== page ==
Author Topic: Lack of aliasing filter in the Electric mistress, as well as limiting diodes  (Read 630 times)

maxdm

Hello all,

I am looking at the differences in design between different flangers, and I have noticed that the signal path for the Electric Mistress is quite different, in the sense that there is no low pass filtering on the input of the delay chip.    There also aren't any back to back diodes in the feedback loop.  The only filtering I see is something akin to RIAA eq, for records,  with a bass cut and bass boost, apparently to get a few dB higher modulation level.

Now, last time I played with an original was decades ago, so I do not know the sound of the circuit well enough.

My question is:  How does the lack of aliasing affect the way the flanger sounds, and how does the lack of limiting diodes affect the sound quality of the resonance, when pushed to near-oscillation?

ElectricDruid

As long as you don't feed it any signals that go above Nyquist, the lack of anti-alising filtering shouldn't make any difference. The main effect of the lack of that filtering is to make the pedal less "robust" in the sense that it'll only work with certain signals with a limited bandwidth. If you start feeding it a signal with a lot of high frequency hash, it's going to start aliasing like hell and will probably sound awful as alising sidebands sweep down as the flanger sweeps up and so on. Maybe you can call that "character". Maybe. In my view, it's simply a cost-saving measure by ElectroHarmonix, not any kind of sensible design decision. It's "cost engineering" - what else can we take out before this breaks?

Vivek

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A distortion would create a lot of higher order harmonics

It's possible that the one with filters accepts a distortion pedal in front in a more graceful matter than the circuit without the filters.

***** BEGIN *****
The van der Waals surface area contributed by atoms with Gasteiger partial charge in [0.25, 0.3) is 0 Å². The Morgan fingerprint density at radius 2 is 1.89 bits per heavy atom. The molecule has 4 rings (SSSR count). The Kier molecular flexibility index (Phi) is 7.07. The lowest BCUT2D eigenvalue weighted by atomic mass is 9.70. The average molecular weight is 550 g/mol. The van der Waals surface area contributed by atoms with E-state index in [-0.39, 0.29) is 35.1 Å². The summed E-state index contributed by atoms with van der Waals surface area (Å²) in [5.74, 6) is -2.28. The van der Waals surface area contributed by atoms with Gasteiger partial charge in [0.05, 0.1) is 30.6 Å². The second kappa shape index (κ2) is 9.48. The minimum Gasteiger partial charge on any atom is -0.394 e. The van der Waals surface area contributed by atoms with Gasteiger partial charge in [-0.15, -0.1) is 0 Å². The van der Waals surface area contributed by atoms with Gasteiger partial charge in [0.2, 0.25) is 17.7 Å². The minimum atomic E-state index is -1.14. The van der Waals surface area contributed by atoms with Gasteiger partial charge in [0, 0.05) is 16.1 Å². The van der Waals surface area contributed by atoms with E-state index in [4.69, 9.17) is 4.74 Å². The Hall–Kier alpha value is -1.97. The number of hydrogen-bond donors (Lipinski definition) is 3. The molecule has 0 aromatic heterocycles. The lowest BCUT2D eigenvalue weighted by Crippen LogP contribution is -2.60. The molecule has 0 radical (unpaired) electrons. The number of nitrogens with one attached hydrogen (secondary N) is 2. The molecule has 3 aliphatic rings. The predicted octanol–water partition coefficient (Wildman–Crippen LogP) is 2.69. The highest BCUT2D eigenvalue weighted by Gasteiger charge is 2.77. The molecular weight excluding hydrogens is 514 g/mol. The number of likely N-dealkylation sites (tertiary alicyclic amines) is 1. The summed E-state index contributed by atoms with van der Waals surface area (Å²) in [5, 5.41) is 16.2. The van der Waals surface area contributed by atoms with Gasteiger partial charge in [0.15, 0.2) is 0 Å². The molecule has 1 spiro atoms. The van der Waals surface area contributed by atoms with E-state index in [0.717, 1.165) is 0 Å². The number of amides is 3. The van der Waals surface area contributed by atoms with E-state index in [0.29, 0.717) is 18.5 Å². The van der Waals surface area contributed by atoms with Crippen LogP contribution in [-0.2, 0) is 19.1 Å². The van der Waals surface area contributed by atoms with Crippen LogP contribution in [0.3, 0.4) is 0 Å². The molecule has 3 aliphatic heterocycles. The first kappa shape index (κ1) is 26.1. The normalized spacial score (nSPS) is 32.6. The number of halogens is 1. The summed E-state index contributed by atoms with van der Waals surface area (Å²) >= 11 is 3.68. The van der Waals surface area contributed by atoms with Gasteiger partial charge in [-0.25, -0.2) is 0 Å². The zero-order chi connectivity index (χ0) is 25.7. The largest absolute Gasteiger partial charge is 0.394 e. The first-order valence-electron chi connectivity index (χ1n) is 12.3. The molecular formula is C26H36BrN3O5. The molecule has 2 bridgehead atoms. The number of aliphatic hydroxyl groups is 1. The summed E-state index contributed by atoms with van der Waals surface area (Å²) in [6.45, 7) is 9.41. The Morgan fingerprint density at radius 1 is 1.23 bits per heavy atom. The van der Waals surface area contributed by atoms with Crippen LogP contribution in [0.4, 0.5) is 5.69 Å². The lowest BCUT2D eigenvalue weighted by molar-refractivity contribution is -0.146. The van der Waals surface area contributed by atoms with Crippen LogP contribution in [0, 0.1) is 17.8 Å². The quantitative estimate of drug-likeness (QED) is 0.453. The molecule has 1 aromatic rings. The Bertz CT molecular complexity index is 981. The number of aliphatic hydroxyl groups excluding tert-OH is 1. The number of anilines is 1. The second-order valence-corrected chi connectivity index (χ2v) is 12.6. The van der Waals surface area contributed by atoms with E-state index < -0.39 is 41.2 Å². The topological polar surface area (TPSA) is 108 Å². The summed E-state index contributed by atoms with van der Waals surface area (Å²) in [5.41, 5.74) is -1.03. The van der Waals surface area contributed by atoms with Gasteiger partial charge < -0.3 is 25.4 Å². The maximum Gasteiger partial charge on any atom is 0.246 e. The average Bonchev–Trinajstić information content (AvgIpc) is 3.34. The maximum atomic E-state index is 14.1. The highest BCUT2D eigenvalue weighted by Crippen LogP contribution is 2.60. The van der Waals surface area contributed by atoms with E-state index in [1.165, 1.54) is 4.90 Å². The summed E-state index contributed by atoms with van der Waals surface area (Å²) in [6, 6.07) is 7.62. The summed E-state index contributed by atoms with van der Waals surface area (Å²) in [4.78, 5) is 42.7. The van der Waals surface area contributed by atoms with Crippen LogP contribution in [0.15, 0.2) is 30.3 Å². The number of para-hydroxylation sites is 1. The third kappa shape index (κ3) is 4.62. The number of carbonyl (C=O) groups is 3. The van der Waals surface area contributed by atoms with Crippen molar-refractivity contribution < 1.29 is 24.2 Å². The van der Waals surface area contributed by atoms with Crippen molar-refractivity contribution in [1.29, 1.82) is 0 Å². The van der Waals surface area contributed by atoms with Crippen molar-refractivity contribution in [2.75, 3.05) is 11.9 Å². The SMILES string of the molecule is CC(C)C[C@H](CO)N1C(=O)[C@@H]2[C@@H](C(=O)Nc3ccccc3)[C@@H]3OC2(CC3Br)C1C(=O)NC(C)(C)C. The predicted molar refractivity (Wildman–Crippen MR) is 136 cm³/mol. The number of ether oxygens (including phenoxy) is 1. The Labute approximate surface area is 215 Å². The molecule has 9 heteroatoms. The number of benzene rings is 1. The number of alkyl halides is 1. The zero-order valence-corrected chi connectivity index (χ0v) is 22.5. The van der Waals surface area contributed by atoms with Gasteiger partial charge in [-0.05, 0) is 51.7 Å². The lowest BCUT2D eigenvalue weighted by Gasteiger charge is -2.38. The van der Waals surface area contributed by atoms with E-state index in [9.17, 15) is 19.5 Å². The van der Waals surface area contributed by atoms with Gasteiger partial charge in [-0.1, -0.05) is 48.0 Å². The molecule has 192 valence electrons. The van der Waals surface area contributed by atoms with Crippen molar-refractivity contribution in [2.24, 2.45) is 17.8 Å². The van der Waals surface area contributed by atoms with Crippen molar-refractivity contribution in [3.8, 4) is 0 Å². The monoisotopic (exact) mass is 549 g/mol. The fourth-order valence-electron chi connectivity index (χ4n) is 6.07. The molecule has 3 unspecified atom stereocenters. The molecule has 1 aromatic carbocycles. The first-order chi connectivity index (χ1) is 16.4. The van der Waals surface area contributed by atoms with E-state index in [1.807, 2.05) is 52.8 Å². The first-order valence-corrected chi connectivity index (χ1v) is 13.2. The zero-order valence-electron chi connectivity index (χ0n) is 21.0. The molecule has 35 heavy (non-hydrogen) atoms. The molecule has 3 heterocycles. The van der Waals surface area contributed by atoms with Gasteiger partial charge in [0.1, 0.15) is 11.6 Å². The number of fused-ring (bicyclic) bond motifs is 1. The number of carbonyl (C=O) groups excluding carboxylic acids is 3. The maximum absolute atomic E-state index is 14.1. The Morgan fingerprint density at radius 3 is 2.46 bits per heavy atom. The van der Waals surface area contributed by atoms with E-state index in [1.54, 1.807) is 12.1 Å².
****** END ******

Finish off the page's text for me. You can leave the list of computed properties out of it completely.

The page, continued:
« Last Edit: August 03, 2022, 02:48:41 PM by Vivek »

Rob Strand

Quote
In my view, it's simply a cost-saving measure by ElectroHarmonix, not any kind of sensible design decision.
+1 from me too.   Could turn out that in the end overloading the BBD sounds worse than not having the diodes, despite the lack of filtering.
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ElectricDruid

Could turn out that in the end overloading the BBD sounds worse than not having the diodes, despite the lack of filtering.
That was exactly why I put limiting diodes on the input mixer in my Flangelicious design. Overdriving the BBD sounded terrible, whereas deliberately soft-limiting the signal ahead of the BBD to a level the BBD could cope with just adds some warmth and harmonics that a flanger can really work with.

StephenGiles

Arguably one of the best sounding flangers ever designed!!
"I want my meat burned, like St Joan. Bring me pickles and vicious mustards to pierce the tongue like Cardigan's Lancers.".

ElectricDruid

Arguably one of the best sounding flangers ever designed!!
It certainly has that reputation. Perhaps that is because it's one of the *least limited* flangers, in the technical sense of bandwidth.

I'm not sure. I've never had an original to play with and pull to bits and if I did nowadays, I doubt I'd want to mess with it that much.

StephenGiles

I built an EM using a TDA1022 and included the bounce circuit from the Eventide Instant Flanger - great fun!!

I did draw out the circuit but can't find it at the moment.
« Last Edit: August 06, 2022, 07:17:41 AM by StephenGiles »
"I want my meat burned, like St Joan. Bring me pickles and vicious mustards to pierce the tongue like Cardigan's Lancers.".